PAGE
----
Artificial Intelligence, or AI, has many forms. In its most tangible avatar, it is an entity with human-like abilities that operates independently of humans despite being created by them. In one word, robots!
Man has long had a love affair with robots, although they went by different names through the ages. But why this fascination with autonomous inventions? Perhaps it is the idea that he can play God by creating something that can subsist without his intervention. Or it could be the idea that intelligence is not exclusive to living creatures.
Whatever the motivation, man’s fascination with inanimate objects with human traits – and more often than not exhibiting superior capabilities – has spawned uncountable variations on this theme.
Mythical Robotic Creatures
The earliest recorded instances of robot-like creatures are from the Greek mythological stories of Cadmus and Pygmalion. The former is believed to have sown dragon teeth that sprouted into soldiers; the latter was a sculptor, one of whose creations sprung to life.
The Roman god of fire, Vulcan, known to the Greeks as Hephaestus, is said to have created golden handmaidens and three-legged tables that moved of their own volition.
In ancient Egypt, statues of gods were believed to be animated, and were often consulted by pharaohs, not unlike the oracles of ancient Greece. What’s interesting is that they believed that these divine statues had souls, which contradicts another belief that the human body was merely a component of the soul.
Chinese folklore is replete with tales of artificial humans and mechanical imitations of demons as well as animals. One story tells of Master Yan, a craftsman who created an automated humanoid that “performed various tricks” and even “started to flirt with the ladies in attendance” at the court of King Mu of Zhou around the 9th century BCE. The king was intrigued by the inner workings of the mechanical man and had “him” confiscated.
In India, the collection of folk stories known as Lokapannatti talks of an entire army of automated warriors that were eventually brought under the command of Emperor Ashoka the Great, representing a defeat of the fear of robots in one of its most ancient forms.
European legend also speaks of heads made of brass that could answer questions asked of them. There is even a legend of Albert Magnus creating a working android for domestic chores. The android was supposedly destroyed by Saint Thomas Aquinas for “disturbing his thought.” Robert Bacon is also credited with creating an automated brazen head, and medieval stories often contained animal-like and humanoid automata populating imaginary worlds.
Automata – The Precursors of Robots
In nearly every ancient culture, there are stories of automata in many forms, from animated everyday objects to life-like creatures made of gold, brass, bronze and other metals. But as we approach the post-classical era, the stories become more detailed in nature, and there are several instances of automata being detailed in drawings.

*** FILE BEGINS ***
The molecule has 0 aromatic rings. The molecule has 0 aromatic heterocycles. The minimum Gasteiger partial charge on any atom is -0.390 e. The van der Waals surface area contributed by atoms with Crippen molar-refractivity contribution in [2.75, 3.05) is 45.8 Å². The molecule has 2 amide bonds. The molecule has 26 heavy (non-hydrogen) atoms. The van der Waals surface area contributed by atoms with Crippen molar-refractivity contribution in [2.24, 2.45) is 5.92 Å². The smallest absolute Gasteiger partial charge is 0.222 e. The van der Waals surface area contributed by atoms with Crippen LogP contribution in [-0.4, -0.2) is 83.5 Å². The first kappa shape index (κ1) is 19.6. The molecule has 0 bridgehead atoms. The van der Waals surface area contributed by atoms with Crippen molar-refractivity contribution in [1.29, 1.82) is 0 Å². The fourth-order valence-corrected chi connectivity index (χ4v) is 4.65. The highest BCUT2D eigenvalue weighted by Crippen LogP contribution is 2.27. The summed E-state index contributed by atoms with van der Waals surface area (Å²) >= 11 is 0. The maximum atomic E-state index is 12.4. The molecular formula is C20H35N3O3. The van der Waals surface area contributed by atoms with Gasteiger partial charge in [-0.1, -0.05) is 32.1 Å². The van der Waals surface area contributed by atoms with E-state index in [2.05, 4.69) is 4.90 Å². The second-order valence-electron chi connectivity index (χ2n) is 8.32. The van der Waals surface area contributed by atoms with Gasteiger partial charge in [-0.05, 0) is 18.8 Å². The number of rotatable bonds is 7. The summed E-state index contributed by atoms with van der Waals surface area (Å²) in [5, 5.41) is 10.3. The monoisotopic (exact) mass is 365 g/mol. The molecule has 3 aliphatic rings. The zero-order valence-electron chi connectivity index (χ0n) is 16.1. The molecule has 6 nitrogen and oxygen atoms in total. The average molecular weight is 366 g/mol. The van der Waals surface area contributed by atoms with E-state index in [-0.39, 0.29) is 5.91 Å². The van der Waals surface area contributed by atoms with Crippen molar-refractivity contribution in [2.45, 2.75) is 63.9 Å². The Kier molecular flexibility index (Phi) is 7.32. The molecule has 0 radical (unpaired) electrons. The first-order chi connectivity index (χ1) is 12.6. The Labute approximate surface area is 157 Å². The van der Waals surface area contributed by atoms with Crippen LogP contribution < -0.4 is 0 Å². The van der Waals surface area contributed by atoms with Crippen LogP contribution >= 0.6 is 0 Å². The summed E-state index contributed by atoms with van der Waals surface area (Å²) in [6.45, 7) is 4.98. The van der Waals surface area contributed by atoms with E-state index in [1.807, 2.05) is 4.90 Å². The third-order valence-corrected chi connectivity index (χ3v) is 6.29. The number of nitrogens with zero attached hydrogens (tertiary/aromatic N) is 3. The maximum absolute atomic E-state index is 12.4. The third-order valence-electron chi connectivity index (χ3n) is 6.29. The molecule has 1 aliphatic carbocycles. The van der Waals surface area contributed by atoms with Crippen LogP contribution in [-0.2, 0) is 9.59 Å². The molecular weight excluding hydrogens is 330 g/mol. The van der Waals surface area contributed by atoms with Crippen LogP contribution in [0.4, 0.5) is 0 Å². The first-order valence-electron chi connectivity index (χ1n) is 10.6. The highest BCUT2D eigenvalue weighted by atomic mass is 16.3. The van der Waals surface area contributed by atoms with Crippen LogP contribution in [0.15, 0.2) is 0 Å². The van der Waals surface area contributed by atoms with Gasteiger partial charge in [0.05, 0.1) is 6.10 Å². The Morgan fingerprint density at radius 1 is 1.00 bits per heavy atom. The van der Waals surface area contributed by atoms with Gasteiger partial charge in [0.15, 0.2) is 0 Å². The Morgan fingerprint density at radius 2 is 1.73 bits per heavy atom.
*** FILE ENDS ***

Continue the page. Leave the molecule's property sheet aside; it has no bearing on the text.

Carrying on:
Consider the Alexandrians during the three hundred years preceding the birth of Christ. They built automata powered by steam or hydraulics and detailed them in their texts.
These skills were later passed on to the Byzantines and the Arabs, who built intricate water clocks along the line of those built by Alexandrians. In The Book of Knowledge of Ingenious Mechanical Devices by Al-Jazari dating around the 13th century CE, there are descriptions of segmental gears that made their appearance in “modern” European clocks nearly a century later.
In the late 15th century, Leonardo Da Vinci created a humanoid automaton in the form of a mechanical knight with movable upper limbs, head and jaw. Then came the flying iron eagle and fly built by Regiomontanus, also known as Johannes Müller von Königsberg, and the flying wooden beetle made by John Dee, advisor to Queen Elizabeth I and renowned mathematician, philosopher, astrologer, astronomer and alchemist.
The Birth of Robots
It was not until the early 20th century that the first true robots were born. Until then, the creations were merely automated mechanical entities that would display limited motor and other skills.
In the 1910s, radio-controlled weapons were deployed, and they were based on the electric remote-controlled boats first created by Nikola Tesla.
It was not until 1920, nearly a century ago, that the word “robot” was coined and used in a sci-fi play called Rossumovi Univerzální Roboti, subtitled as “Rossum’s Universal Robots” in English. The world “robot” became a part of the English language a year later.
The first real robots that were not purely movement-oriented made their appearance in the late 1930s; 1939, to be exact. A notable creation of the time were Elektro, a seven-foot robot that walked when given a voice command, and had a vocabulary of some 700 words. Elektro could move his arms and even had the ability to blow up balloons and smoke cigarettes.
Elektro was still mechanical, but that same year the first programmable electromechanical computer was designed and constructed by Konrad Zuse. Zuse later also created the first process control computer, the first commercial computer and the first programming language for computers.
Although Zuse was not a roboticist, his Nazi-German-sponsored work after 1939 set the tone for the world’s entry into the world of computers. Of note is the fact that despite the level of automation achieved with these inventions, artificial intelligence (AI) had yet to make its presence known in the world of robotics.
First Generation Robots
In the early 1940s, Isaac Asimov propounded his now-famous Three Laws of Robotics, later including a fourth or Zeroth law, as a result of which the word “robotics” was coined. The robots of the 1940s were electronic autonomous entities, such as the ones first introduced by William Grey Walter in England.
Around that time, an important dichotomy appeared in the approach to robotics. One school of thought, propounded by Walter and championed by robotics stalwarts like Rodney Brooks and Hans Moravec, was that brain processes must only be simulated with analogue electronics; the opposing view, put forward by equally brilliant thinkers like Alan Turing and John Von Neumann, leaned towards digital computation to simulate mental processes.
It was only in the 1950s that the use of artificial intelligence became well-known. Ironically, it was Walter who first spoke of intelligent agents, citing his own mechanical robots.
Walter employed conditioned reflex learning for his creations, but what would become the world’s first industrial robot in the mid-1950s was the “Unimate”, constructed by George Devol, the first iteration of which was sold to General Motors for their Inland Fisher Guide Plant in New Jersey in 1960, and installed the following year. Unimate was digitally controlled and was programmable.